Huntsman School History
During the Civil War, President Abraham Lincoln signed the Morrill Land-Grant Colleges Act, providing funding for the establishment of a new college in each state and territory. These schools were to promote higher education and practical learning to people of all classes and walks of life, especially rural life. In 1888, the Agricultural College of Utah was founded as the state's land-grant institution. It became Utah State University in 1957. View Utah State University's history.
USU is founded as the Agricultural College of Utah (UAC) on March 8. Two years later, 14-year-old Miss Vendla Berntson enrolls as the Agricultural College of Utah's first student.
Agricultural College of Utah established its commercial department, making it the first business degree west of the Mississippi River.
The first eight students receive business degrees.
The business school becomes known as the School of Commerce and Business Administration.
Utah State Agricultural College becomes Utah State University. The School of Commerce and Business Administration becomes the College of Business and Social Sciences.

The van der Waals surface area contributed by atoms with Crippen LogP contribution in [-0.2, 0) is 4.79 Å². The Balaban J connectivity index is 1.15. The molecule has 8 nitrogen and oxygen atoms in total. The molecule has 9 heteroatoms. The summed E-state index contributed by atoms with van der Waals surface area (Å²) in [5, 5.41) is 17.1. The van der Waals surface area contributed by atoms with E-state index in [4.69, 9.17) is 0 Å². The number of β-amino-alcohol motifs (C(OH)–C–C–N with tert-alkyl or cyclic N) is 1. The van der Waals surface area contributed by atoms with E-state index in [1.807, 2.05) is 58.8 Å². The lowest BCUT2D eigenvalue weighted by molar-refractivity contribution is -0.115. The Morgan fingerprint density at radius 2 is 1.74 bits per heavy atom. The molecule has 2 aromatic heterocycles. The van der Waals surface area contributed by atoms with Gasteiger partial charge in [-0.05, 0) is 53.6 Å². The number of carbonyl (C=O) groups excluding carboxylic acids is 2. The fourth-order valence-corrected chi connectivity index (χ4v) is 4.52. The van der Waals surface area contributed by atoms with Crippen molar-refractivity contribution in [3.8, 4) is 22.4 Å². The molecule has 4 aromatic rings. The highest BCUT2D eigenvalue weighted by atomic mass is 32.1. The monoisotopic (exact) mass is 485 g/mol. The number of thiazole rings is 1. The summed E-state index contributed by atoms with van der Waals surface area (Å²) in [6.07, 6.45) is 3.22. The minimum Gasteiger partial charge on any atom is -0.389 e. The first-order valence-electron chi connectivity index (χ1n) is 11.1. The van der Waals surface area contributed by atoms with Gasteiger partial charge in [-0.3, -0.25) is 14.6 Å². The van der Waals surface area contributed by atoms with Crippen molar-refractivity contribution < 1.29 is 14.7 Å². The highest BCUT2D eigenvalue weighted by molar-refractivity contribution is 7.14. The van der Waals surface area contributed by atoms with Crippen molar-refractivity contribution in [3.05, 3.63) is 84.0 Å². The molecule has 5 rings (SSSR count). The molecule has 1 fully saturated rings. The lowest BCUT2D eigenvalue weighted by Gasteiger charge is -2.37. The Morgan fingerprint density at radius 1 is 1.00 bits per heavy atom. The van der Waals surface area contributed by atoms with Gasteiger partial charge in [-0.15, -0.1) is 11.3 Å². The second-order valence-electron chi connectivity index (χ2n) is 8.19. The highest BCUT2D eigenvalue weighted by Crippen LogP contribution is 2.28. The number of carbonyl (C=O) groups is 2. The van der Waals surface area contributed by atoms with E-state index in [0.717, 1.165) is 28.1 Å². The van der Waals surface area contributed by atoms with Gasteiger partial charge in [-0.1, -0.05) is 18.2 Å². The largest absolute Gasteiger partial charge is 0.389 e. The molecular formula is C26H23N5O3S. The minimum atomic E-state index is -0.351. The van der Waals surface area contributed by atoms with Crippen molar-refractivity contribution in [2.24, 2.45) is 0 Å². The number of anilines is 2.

The George S. Eccles Business Building is dedicated on May 8.
The university initiates its Undergraduate Research Program, making it the second oldest program in the nation, behind MIT.
The College of Business becomes the Jon M. Huntsman School of Business after receiving a generous donation from the Huntsman Foundation.
A groundbreaking ceremony signals the beginning of construction for Huntsman Hall, a 125,000 square foot student-centered facility that will provide 21 new classrooms and 21 new meeting rooms. Huntsman Hall will adjoin the existing Eccles Business Building, creating one business complex.
$50 Million joint gift between the Huntsman Foundation and the Charles Koch Foundation announced at USU Commencement on May 6.